Large windows all-round add to the feeling of space, as do the white bench surfaces and the light ply finish throughout.
The L-shaped lounge greets you as you step in through the rear entry, and the deliberately small dinette table stays well out of the way for plenty of space. Despite the small table, however, the lounge itself is quite large and could easily seat four adults - two of them just wouldn't have anywhere to put their plate. A definite custom feature.
This van does have a 19in flatscreen TV above the offside fridge, but that is an option. The designers at Trakmaster don't see much point in putting a TV in a van designed for longer-term offroad travel. Russell estimates only around one out of 50 Trakmaster vans sold has one fitted.
On the left as you enter, the kitchen is a little wonder. What initially looks like a very small work space is increased by a fold-up extension and, in a particularly clever move, by a slide-out drawer that is actually another bench. It all quickly turns into a space fit for a gourmet chef.
Storage here is very impressive, with three good-size drawers and two cupboards, one of which is very large. There is also a large pantry to the right of the entry with another four drawers and two large shelves.
The kitchen has a Thetford centre sink, Spinflo Triplex three-burner/oven with 12V rangehood and a 160L Waeco two-door fridge. There is no microwave in this van, but that is something you could specify at the design stage. It is all lit by an LED strip above the bench.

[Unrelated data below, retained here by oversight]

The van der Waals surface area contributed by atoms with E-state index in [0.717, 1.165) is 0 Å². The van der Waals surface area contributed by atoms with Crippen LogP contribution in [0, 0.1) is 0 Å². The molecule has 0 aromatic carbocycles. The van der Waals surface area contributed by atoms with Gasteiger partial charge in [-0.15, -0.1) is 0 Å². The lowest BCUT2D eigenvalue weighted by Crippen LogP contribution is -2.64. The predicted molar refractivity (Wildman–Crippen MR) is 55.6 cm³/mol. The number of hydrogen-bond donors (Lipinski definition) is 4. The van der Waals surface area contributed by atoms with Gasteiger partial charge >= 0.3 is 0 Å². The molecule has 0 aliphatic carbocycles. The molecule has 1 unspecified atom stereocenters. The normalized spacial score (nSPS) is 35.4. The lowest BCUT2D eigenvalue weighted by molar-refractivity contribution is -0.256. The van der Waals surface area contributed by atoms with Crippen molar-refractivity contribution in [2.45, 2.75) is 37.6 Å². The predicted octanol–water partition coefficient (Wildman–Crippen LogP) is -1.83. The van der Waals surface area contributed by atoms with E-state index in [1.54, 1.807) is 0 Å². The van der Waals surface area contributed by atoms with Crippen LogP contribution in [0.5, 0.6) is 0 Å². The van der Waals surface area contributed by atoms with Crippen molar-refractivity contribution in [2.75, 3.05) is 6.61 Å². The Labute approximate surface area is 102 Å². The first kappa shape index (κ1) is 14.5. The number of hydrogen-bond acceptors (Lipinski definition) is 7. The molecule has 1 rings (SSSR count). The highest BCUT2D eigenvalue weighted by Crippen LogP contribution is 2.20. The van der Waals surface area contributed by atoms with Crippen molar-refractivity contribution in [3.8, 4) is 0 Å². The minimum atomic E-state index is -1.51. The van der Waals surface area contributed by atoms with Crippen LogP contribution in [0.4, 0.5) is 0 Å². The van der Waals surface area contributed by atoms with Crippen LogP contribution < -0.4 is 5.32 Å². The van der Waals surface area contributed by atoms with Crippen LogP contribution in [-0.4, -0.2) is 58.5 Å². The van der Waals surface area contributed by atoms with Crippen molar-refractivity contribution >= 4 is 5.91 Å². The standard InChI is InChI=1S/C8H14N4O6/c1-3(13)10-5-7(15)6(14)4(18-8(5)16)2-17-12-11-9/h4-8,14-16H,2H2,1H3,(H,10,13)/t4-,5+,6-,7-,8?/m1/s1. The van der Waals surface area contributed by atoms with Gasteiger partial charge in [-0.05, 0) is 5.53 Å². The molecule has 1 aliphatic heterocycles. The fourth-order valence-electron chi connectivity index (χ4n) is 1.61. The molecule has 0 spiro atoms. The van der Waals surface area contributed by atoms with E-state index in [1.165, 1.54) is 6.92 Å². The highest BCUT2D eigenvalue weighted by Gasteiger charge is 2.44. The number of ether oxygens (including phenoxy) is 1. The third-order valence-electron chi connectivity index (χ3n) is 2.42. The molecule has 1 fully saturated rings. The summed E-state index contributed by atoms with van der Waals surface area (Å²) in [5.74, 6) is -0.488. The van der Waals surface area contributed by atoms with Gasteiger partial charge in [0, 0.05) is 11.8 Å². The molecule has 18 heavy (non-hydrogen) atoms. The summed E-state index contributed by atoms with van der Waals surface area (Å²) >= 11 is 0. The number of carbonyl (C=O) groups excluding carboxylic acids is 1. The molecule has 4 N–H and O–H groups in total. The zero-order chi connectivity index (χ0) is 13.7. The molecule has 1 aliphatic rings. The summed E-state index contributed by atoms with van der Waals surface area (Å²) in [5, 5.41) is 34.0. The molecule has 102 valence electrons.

With no partitions, the not-quite-queen-size bed does seem somewhat exposed in the middle of the van, but it works in the context of this interior. The compromised space means there are no bedside cabinets, but some built-in shelves on one side and the end of the kitchen bench on the other mean both sleepers have somewhere to put their reading glasses. A large two-door wardrobe sits at the front of the van. Bed walkaround space is somewhat limited, and the wheel arch does intrude a bit.
The shower/toilet combo is intentionally on the small side: Lindsay and Anne wanted to keep the van at 5.5m (18ft). Nonetheless, the bathroom is adequate and fits a flex-hose shower and cassette toilet. A fan and window help with ventilation.
The vanity is simple but effective, with a large-ish mirror and sink. Bench space is limited, but storage is solid, with two small cupboards and two drawers underneath. Another slick LED strip above the mirror keeps things bright.
A Truma gas heater works to keep the water hot, and according to Lindsay and Anne, it does a great job.
There are LED lights located in all the right places throughout the van (inside and out), and there are double powerpoints in the kitchen, dinette, and at the vanity. Overhead lockers all-round provide great storage, and are well finished.

The Trakmaster Nullarbor is an impressive custom van built for some tough travelling by a company that knows what it's doing, not to mention a couple who knew what they wanted.
There are, no doubt, some features that some people would change, but that is the beauty of the bespoke van - these customers could make any specifications they desired at the design stage.
For those who want to get right off the beaten track in whatever style they are accustomed to, a Trakmaster Nullarbor would be a good choice.

Source: Caravan World Apr 2011.


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Stuart Grant